Having reference now to FIG. 1, a series of direct current producers--a solar panel collector 12, a wind generator 14, a tidal barge 16, a wave action generator 18, and a wave wind generator 20--are shown electrically ganged to a switching center S1. This first switching center S1 is capable of routing the totality of generated DC power to either electrolizer 22 or a second switching center S2. Following the former channel, electrolizer 22 receives direct current power and pure water from reverse osmosis apparatus 24 in order to produce gaseous products, normally hydrogen and oxygen. These products are then directed pneumatically to an oxygen compression purifier 26 and a hydrogen compressor purifier 28. Thereafter, the oxygen is directed to oxygen storage 30 and the hydrogen to hydrogen storage 32. Such storage may consist in a series of fixed or portable high pressure tanks. Thus, the stored oxygen and hydrogen are available as shown in FIG. 1 for either removal to market or further transfer within the indicated system. Following the latter path, both oxygen and hydrogen are transmissible to a fuel cell array 38 or, hydrogen alone is conducted to a fuel cell charging station 34 and a mixer apparatus 36 which receives therein a flow of methane (natural gas) for mixing with the hydrogen to furnish the mixture to an LEV charging station 40. Although not depicted herein, the ZEV charging station 42 could alternately draw and use direct current taken from the second switching system S2. The reason for the depicted set up is that, as will be seen in the further discussion of FIG. 1, power from the DC generator bank of various collectors 12-20 may be insufficient at any particular time to operate the three main charging stations. At such time, full reliance would be made upon the hydrogen/oxygen storage subfacilities and the system would downmode to a simple production mode only. In other instances, for example when there is little demand for the charging stations or hydrogen and oxygen products, the generator bank power would be shunted through switching system S1 to switching system S2. Switching system S2 is an electrical network which sends DC power from either the generator bank 12-20 or the fuel cell bank 38 to a battery bank 44. Thus, the system 10 is capable of long term and continuous storage of direct current power which can then be immediately used to power a motor generator complex 46 which will produce alternating current. The alternating current is sent from the motor generator through a third switching network S3 that will shunt the power (AC) to either the immediate facility bus and/or a nearby commercial power grid.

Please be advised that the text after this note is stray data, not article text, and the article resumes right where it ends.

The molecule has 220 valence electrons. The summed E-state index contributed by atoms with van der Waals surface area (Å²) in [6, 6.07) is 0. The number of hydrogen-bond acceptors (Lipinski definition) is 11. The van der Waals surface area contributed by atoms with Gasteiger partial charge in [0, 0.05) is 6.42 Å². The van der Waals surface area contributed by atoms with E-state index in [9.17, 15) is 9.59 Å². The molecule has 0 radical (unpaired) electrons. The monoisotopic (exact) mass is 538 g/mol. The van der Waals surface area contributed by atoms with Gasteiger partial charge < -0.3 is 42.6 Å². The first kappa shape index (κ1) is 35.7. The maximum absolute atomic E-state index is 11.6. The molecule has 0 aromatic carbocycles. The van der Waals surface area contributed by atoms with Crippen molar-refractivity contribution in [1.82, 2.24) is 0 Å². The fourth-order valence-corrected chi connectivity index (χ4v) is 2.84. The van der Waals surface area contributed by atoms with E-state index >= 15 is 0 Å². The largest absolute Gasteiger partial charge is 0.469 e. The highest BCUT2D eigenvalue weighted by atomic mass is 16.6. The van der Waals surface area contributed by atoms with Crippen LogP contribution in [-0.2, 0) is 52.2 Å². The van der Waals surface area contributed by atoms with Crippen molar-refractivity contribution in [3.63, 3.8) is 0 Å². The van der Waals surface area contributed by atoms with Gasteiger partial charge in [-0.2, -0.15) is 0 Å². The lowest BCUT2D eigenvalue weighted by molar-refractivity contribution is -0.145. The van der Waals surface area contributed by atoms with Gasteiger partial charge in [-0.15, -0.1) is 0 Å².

A typical preferred emplacement of the invention 10 is illustrated in FIG. 2. There, a bridge 48 seen spanning a river or tidal estuary bears thereon a complex of solar panels 12 and vertical axis wind generators 14. The solar panels are arrayed along the superstructure while at the bases (pediments) of the vertical supports, at essentially water level, is disposed a series of wave action generators 18. Situated close to the bridge, but for illustration purposes only, is a tidal barge 16. Although primary equipment of the barge is not shown herein, it may be seen that the barge itself affords an excellent base for secondary power generation subsystems such as the wind generators 14 and wave action generators 18.